In Florida, the economy is relatively strong and Bush's brother, Gov. Jeb Bush, controls the levers of power. White House officials worry that a spate of hurricanes, which hit GOP counties hardest, will reduce turnout among the president's backers.
Turnout is one wild card in the race to 270. Hoping to reverse the Democrats' traditional advantage on the ground game, the White House built a national organization with an Amway-like business model that relies on networks of volunteers tightly controlled by Bush's team.
Before Democratic leaders knew who would be their nominee, they created an alliance of liberal interest groups, raised gobs of money and hired thousands of people to knock on doors with Palm Pilots and voter registration forms.
Nobody knows which operation will work best, but the combined efforts dramatically increased voter registration across the country.
Several analysts, including some Bush advisers, said early indications suggest Democrats have signed up the most new voters in the tossup states.
"But you never know how it's going to shake out on Election Day," said Matt Corrigan, political science professor at the University of North Florida. Newly registered voters are usually the least likely to vote, he said.
If the final debate didn't reshape the race, external events might. A calamity in Iraq. A terrorist strike or terror alerts. What if Osama bin Laden finally turns up?
"I think this is going to be a more event-driven election than virtually any we've seen in years," said Paul Beck, a dean and elections specialist at Ohio State University.
If Kerry fails to shift Ohio or Florida to the Democratic column, there are not enough electoral votes in the two other GOP tossup states to put him at 270. Nevada has just five, New Hampshire four.
"I wouldn't bet a nickel either way" on dead-even Nevada, said University of Las Vegas professor Ted G. Jelen. Kerry hopes to make an issue out of a nuclear waste dump backed by Bush.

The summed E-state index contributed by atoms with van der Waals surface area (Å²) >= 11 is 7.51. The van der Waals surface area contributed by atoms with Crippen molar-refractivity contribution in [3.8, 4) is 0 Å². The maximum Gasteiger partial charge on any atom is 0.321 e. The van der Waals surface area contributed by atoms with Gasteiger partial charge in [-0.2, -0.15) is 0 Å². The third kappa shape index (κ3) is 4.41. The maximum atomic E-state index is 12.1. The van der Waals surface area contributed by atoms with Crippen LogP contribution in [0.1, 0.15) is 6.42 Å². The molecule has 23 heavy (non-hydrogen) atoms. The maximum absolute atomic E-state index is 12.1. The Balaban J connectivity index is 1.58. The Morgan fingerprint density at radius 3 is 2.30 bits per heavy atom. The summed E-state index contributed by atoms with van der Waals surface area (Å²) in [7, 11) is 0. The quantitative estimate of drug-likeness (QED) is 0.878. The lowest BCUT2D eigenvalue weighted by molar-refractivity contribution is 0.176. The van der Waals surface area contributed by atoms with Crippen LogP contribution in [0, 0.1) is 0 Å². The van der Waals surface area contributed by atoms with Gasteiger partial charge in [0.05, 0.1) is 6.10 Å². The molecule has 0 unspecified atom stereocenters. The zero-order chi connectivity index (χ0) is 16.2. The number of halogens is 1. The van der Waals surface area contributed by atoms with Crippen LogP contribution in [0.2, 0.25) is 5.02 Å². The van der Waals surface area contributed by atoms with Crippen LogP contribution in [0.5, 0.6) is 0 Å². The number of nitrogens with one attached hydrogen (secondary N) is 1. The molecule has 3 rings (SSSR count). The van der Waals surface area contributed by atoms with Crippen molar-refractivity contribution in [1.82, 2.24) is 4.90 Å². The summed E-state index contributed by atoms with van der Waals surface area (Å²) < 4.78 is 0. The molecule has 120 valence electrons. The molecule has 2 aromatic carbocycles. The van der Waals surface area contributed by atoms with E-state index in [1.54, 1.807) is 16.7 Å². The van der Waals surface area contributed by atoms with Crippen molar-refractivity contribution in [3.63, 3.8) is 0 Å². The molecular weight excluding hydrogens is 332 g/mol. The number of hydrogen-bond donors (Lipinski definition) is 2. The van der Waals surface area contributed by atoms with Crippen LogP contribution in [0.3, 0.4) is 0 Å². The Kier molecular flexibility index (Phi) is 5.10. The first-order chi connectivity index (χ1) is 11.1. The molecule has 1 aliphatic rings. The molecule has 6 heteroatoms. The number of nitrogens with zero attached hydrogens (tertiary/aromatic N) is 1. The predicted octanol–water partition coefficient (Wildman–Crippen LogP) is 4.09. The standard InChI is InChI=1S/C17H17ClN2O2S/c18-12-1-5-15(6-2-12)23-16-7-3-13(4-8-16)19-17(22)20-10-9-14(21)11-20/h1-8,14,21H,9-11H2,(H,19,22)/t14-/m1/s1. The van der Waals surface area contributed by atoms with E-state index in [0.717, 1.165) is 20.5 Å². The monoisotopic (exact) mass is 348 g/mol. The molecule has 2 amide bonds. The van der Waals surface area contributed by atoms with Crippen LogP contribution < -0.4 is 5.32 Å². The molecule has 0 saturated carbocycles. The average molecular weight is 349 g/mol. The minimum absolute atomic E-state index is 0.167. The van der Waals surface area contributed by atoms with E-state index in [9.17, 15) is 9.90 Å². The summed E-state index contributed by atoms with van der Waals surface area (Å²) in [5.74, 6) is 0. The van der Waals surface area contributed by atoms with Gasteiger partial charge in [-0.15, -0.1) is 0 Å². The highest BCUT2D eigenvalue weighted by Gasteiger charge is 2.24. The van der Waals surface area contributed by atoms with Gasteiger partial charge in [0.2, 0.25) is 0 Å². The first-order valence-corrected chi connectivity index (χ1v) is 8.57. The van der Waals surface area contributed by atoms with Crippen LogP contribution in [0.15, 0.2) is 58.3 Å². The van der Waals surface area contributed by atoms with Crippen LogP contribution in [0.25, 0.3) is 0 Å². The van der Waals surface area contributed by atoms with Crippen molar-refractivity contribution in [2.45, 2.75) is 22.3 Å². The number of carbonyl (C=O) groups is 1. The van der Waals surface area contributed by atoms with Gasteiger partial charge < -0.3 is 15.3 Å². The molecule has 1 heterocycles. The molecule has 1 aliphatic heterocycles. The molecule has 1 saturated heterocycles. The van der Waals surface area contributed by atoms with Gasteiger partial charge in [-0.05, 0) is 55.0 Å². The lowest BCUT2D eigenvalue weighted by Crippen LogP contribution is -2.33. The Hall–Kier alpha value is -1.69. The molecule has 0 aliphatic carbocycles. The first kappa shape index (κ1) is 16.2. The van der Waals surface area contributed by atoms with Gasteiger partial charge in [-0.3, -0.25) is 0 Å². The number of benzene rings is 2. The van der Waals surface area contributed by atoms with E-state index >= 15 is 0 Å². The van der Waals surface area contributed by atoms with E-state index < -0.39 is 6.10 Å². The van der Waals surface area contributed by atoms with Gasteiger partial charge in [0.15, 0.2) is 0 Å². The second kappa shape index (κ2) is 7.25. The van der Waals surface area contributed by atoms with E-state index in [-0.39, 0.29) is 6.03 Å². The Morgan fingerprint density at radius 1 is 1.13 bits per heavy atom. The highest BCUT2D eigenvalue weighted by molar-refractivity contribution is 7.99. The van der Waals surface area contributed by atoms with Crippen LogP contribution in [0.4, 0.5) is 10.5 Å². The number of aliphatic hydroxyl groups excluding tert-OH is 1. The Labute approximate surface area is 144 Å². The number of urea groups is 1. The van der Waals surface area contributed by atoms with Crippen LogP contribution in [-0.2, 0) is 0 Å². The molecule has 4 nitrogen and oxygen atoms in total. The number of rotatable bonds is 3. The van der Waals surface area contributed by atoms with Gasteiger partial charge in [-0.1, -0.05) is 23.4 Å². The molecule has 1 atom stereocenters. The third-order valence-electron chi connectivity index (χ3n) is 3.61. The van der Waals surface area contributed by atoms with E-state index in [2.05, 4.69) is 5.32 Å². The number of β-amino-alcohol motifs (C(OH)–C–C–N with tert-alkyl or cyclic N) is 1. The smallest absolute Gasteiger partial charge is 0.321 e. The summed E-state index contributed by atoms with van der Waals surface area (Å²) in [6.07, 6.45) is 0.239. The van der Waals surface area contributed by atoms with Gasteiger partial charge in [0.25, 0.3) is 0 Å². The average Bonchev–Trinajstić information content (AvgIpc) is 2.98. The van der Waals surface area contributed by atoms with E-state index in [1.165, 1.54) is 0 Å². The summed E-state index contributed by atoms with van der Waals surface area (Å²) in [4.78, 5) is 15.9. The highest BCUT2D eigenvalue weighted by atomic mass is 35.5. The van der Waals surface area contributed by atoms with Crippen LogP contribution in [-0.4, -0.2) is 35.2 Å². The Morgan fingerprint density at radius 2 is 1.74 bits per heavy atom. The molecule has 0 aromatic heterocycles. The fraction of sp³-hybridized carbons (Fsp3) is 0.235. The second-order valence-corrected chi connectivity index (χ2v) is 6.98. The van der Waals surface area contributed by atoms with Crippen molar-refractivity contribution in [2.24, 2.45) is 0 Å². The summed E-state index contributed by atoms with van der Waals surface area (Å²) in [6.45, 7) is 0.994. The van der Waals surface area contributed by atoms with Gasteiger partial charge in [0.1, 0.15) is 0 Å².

The four-term Massachusetts senator is a known quantity in neighboring New Hampshire, and Bush's team is worried about that race.
Outside the tossup category, Kerry has his eye on Hispanic-rich Colorado, which barely leans Bush and has nine electoral votes. A ballot initiative might allow the loser of the state to pick up a portion of those votes, but the measure is trailing in polls and would face legal challenges if approved.
While protecting his turf in four tossup states, Bush is pressing Kerry in four states won by Gore.
Pennsylvania, with 21 electoral votes and 39 presidential visits (more than any other state), may no longer be Bush's best opportunity.
Democrats worry most about Iowa and Wisconsin — with a combined 17 electoral votes, clutches of conservative Catholics and demographic profiles that turn more Republican every election.
Nearby is Minnesota, a lean-Kerry state that is nonetheless high on Bush's target list. Its rural communities and farthest suburbs are increasingly Republican.
Gore won Iowa by fewer than 5,000 votes, Wisconsin by 5,708 and New Mexico — the fourth Democratic tossup state — by just 366. Hard-fought turf for Kerry to protect.
"I'd rather be on our side of the chess board than theirs," said Rep. Tom Cole, R-Okla. "But folks on both sides of the board are sweating bullets."